In addition to the Michigan Reconnect Program, Rep. Anthony reintroduced the Michigan Opportunity Scholarship this year. That scholarship would provide universal access to community college for all students in Michigan, and bring down the cost of a four-year college degree for all low- and middle-income students in Michigan who’s in good academic standing. 

Q: What are some of the community economic development opportunities CEDAM is working on right now? 

Jessica AcMoody: We have a lot of opportunities right now. What we’re trying to do at CEDAM is make sure our on-the-ground practitioners have the resources they need to do their work. One thing we’re focusing on right now is securing funding for the Michigan Housing and Community Development Fund. This is the state-level housing trust fund, which has only been funded twice in the history of the state. Michigan is one of only seven states that does not put some type of yearly funding into a housing trust fund, so we’re trying to secure funding on a yearly basis for that. The governor made a recommendation of $10 million, and we’ve been working with the legislature to try to get that included in their budget.

We also see a great deal of opportunity with American Rescue Plan dollars coming down from the federal government. These will really make an impact on the communities hardest hit by COVID. We’re crafting proposals to put plans into place regarding how to make a long-term impact on communities with these dollars, rather than a one-time infusion of cash. We’re assessing what programs really help deal with inequities in communities and revitalize them around the state.

Also, last session, we had bills introduced that would provide a donation-based tax credit as part of the Community Investment Program. So, people who donate to a local nonprofit would receive a 50% tax credit at the state level. We’re hoping to see those tax bills introduced very soon. 

Lastly, we’re working on some bills around community land trusts, and trying to ease the burden around these around the state. 

Q: Speaking of opportunities, one of CEDAM’s goals is to help citizens gain generational wealth and close the racial wealth gap. Joan, what are some of the programs that Allen Neighborhood Center is offering that have been instrumental in building generational wealth?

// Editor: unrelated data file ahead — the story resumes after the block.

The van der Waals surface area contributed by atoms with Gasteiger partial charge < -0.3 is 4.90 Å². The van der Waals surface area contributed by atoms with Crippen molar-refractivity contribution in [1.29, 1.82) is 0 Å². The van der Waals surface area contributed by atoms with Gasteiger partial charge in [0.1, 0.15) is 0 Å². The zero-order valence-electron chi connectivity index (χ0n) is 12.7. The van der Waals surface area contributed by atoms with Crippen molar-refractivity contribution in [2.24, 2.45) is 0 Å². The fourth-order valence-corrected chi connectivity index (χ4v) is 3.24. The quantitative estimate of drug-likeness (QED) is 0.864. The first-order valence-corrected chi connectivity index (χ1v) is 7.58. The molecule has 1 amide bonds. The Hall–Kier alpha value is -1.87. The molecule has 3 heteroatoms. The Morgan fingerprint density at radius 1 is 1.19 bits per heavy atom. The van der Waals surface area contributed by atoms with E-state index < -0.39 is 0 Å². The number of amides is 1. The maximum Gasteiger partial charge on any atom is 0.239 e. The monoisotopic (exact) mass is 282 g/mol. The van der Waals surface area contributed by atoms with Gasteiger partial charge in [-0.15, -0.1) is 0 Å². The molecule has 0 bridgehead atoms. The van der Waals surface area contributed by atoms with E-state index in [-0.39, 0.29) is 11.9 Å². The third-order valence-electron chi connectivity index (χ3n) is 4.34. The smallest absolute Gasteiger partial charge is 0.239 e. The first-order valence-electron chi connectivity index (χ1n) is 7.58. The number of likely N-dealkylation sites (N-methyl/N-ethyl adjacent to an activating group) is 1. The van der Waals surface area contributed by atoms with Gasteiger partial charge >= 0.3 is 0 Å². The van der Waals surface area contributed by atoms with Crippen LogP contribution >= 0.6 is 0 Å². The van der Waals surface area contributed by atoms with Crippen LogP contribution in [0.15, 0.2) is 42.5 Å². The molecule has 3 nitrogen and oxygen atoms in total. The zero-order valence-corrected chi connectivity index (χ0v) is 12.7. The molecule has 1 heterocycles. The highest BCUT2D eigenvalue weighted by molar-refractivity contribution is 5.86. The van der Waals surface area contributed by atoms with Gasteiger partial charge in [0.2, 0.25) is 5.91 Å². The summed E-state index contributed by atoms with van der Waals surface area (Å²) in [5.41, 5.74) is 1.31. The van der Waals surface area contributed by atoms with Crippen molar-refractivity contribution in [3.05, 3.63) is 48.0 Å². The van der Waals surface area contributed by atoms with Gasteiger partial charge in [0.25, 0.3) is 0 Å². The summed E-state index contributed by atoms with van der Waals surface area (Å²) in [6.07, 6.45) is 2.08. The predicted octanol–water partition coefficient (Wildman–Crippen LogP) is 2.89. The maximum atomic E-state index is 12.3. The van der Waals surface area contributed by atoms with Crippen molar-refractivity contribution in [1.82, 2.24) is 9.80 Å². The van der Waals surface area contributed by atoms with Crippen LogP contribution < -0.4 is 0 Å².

Joan Nelson: One of the core goals of our center is education and capacity building. Most of our programs involve a capacity building element. Our very first program back in 1999, Youth Service Corps, offered job and life skills training programs for teenagers. We offer job skill training pretty routinely, and have been focusing on culinary skills in the last few years. The Culinary 101 program teaches basic culinary skills and soft skills, as well as workers’ rights and advocacy. 

Q: How can community builders help bring their issues to the legislature, and help lawmakers get the job done? 

Kristi James: Sharing personal stories from the community and how bills would change someone’s life goes a long way when we’re advocating for a bill to move through the legislative process. Building a broad coalition of support, whether it’s community centers, local governments, or neighborhood organizations, makes an impact when we’re advocating for a particular bill. And it helps us better understand why we’re doing it and whether we need to make changes. 

Jessica AcMoody: I will add onto that by saying, it’s important to have a relationship with your legislator. You don’t need to wait until there’s an issue that needs to be fixed or a problem to be solved. Reaching out early and letting them know what you’re doing on the ground to revitalize your community is really helpful. So then when those bills do come up, you’ll already have that connection. 

CEDAM has a Housing Resource Coalition that’s focused strictly on affordable housing, and a Neighborhoods and Communities Coalition that’s focused on bringing these resources to communities. If you’re interested in getting involved in these coalitions, please reach out. 

Our next Summer of CEDAM webinar, “Using Children’s Savings Accounts for Economic Inclusion,” will focus on our policy priority of economic inclusion. We’re excited to welcome Bonnie Gettys of Barry Community Foundation, Rep. Julie Calley, and moderator Sarah Hubbard of Acuitas. Register to save your spot here.